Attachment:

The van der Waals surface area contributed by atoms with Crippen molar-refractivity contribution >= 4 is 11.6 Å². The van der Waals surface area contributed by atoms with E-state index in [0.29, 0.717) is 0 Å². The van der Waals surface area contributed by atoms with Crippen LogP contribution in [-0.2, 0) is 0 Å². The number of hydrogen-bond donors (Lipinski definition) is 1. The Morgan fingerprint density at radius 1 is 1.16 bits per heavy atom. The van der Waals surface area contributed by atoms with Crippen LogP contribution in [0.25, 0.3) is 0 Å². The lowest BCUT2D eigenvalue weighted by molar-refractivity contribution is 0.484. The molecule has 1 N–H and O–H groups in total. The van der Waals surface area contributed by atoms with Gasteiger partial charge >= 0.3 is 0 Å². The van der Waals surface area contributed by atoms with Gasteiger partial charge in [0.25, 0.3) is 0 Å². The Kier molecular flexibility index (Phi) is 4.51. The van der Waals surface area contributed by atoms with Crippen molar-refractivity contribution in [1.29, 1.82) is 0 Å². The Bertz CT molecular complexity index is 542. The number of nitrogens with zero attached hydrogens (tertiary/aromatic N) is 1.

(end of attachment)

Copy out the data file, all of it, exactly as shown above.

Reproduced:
The van der Waals surface area contributed by atoms with Crippen molar-refractivity contribution >= 4 is 11.6 Å². The van der Waals surface area contributed by atoms with E-state index in [0.29, 0.717) is 0 Å². The van der Waals surface area contributed by atoms with Crippen LogP contribution in [-0.2, 0) is 0 Å². The number of hydrogen-bond donors (Lipinski definition) is 1. The Morgan fingerprint density at radius 1 is 1.16 bits per heavy atom. The van der Waals surface area contributed by atoms with Crippen LogP contribution in [0.25, 0.3) is 0 Å². The lowest BCUT2D eigenvalue weighted by molar-refractivity contribution is 0.484. The molecule has 1 N–H and O–H groups in total. The van der Waals surface area contributed by atoms with Gasteiger partial charge >= 0.3 is 0 Å². The van der Waals surface area contributed by atoms with Gasteiger partial charge in [0.25, 0.3) is 0 Å². The Kier molecular flexibility index (Phi) is 4.51. The van der Waals surface area contributed by atoms with Crippen molar-refractivity contribution in [1.29, 1.82) is 0 Å². The Bertz CT molecular complexity index is 542. The number of nitrogens with zero attached hydrogens (tertiary/aromatic N) is 1.